English club rugby does not get much better than this. In a pulsating match in front of over 22,000 captivated supporters at the Ricoh, Wasps twice came from behind to snatch victory over their old rivals with the very last move of the match.
With the scores tied at 25 points apiece, and the clock ticking down, Wasps sensed a final opportunity as they closed on the Leicester line. They had gone through the phases when fly half Danny Cipriani, spotted a gap and cleverly encouraged Kearnan Myall through it with another of his deft passes. The big second row needed no second invitation as he broke through two despairing tackles to slide over the line to score the match winning try. The Ricoh exploded with joy for the black and gold clad Wasps’ supporters, who were off their feet to celebrate a crucial victory and also the growing return of their team to their former powers of last season.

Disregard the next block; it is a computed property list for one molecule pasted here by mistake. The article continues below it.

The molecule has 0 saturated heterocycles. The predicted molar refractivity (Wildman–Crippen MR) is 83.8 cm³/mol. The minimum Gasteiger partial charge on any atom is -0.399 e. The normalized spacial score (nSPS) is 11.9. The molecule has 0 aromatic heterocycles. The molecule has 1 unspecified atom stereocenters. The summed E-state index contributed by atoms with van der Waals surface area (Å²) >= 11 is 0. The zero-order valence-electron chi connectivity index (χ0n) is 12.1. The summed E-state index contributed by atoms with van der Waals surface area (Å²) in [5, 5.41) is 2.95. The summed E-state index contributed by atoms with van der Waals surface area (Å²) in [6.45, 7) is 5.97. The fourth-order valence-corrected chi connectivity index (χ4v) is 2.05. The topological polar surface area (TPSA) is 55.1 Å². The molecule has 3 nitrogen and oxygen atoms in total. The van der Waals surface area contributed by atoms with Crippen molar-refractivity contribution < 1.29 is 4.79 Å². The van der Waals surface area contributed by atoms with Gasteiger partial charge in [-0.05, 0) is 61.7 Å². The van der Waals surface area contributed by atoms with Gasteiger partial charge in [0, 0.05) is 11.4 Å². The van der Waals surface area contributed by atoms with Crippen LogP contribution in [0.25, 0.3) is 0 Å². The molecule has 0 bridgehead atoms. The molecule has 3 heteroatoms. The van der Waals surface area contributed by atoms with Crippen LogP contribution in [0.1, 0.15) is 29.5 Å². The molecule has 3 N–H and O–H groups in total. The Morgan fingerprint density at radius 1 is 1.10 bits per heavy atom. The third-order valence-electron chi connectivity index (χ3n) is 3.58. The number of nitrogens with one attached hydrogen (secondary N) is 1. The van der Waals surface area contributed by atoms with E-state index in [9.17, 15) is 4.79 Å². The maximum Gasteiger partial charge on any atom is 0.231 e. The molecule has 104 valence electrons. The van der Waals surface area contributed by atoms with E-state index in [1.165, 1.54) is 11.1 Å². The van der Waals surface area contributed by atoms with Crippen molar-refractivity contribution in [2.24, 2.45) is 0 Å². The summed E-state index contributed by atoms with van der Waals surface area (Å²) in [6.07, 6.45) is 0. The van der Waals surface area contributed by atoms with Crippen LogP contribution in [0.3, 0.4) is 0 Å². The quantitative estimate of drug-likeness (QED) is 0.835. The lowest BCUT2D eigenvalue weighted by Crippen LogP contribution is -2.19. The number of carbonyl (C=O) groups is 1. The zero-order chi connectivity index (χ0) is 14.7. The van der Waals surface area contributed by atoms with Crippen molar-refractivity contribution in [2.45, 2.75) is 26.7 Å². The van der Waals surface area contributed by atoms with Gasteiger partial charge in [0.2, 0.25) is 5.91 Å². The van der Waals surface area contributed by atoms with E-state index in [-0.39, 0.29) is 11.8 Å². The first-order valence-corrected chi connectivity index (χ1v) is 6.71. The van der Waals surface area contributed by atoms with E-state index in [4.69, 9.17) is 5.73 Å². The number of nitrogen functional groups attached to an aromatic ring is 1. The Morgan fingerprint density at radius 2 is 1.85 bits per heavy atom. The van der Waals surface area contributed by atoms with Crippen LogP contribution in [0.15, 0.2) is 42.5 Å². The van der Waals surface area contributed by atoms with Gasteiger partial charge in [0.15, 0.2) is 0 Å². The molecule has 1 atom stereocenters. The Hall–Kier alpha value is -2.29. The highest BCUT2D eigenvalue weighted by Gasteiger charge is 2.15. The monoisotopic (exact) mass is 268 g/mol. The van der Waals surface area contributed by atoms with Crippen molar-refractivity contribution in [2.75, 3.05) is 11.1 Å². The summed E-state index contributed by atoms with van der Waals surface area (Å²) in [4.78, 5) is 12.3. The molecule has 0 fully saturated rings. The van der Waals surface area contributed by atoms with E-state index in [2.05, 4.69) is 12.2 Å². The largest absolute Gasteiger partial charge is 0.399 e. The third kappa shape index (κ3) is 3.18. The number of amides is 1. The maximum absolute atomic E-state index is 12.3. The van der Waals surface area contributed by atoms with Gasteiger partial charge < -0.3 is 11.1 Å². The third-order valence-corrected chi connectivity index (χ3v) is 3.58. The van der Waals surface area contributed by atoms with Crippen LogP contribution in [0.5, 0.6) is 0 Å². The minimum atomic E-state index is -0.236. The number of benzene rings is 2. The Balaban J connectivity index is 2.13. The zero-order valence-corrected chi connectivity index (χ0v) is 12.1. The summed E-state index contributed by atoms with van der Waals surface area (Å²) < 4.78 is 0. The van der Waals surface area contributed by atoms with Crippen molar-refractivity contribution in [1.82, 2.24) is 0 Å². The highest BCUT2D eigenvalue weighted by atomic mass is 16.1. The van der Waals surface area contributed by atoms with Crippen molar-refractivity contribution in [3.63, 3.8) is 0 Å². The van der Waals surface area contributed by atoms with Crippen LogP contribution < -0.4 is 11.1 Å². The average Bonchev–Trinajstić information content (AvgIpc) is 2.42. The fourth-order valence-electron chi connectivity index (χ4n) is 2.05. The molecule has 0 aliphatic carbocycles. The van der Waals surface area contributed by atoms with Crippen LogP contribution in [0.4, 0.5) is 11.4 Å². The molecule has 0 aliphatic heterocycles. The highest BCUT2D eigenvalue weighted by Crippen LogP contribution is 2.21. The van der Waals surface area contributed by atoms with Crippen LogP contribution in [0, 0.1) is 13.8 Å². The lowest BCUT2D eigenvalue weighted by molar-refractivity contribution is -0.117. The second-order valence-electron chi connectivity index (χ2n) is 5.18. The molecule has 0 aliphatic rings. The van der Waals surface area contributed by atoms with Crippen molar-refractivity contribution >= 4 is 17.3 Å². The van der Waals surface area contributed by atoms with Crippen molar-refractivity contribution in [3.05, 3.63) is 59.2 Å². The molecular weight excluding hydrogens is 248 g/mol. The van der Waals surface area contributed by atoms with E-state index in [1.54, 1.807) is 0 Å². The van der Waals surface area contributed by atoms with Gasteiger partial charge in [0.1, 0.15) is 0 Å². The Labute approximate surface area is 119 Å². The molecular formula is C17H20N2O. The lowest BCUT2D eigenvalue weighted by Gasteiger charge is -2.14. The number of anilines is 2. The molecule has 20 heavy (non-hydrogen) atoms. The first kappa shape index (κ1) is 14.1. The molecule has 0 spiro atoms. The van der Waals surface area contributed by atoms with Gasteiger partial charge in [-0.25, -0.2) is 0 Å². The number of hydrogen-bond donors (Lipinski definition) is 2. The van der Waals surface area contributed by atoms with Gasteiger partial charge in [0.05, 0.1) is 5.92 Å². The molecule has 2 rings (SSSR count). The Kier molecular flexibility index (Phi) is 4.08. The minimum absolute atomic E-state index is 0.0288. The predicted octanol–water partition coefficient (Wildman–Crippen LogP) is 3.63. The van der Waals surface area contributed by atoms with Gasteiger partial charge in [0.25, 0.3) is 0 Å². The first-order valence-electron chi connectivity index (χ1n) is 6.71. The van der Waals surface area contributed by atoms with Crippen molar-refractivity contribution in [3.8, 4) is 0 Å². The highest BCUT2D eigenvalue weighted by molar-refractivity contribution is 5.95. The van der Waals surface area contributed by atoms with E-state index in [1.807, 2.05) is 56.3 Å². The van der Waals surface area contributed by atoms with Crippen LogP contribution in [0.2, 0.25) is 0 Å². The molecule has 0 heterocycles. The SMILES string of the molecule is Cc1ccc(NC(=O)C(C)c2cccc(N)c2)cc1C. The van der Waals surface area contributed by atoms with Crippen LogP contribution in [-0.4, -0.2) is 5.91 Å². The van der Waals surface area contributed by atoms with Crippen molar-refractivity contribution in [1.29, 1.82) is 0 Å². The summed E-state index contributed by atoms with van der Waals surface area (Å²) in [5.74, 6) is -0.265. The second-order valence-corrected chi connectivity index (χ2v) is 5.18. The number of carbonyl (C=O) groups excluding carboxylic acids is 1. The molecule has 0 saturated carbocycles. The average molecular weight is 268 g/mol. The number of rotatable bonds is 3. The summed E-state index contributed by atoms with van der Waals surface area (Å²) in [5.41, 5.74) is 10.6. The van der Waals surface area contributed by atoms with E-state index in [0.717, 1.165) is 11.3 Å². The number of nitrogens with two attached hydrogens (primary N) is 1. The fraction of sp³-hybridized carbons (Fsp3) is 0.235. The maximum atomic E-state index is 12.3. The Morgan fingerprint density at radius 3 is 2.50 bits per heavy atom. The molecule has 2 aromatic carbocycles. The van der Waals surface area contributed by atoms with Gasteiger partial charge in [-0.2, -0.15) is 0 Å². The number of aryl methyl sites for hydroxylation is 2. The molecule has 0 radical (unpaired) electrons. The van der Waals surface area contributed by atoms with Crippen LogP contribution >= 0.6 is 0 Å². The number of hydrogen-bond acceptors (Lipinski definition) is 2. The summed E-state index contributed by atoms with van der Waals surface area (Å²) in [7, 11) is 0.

For Myall, this was no more than he deserved, for he had an outstanding match along with his colleague, James Gaskell, in the Wasps’ boiler room. They both have bags of experience but are largely unheralded amongst the plethora of box office names in the Wasps squad, but here they both stepped up magnificently in the absence of the injured Joe Launchbury. Not far behind was James Haskell, who played by far his best match of the season and, in tandem with Wasps’ new number 8, Nizaam Carr, the evergreen Ashley Johnson and prop Jake Cooper-Woolley, who was making his 100th appearance in the Wasps shirt, provided a muscular threat both at the breakdown and also in open play.
It is hard not to feel a little sympathy for the Leicester side, who contributed in equal measure to this absorbing and richly exciting encounter, and who, on another day, could quite easily have come away with the win themselves, a fact well recognised afterwards by the Wasps coach, Dai Young. This was a match lit up by skill, ambition and verve yet balanced at times by some very basic errors, all of which made it fascinating viewing.
Matches played at the highest level, such as this, are often decided on very fine margins. They can swing in the blink an eye and no more so than the 22nd minute of this match.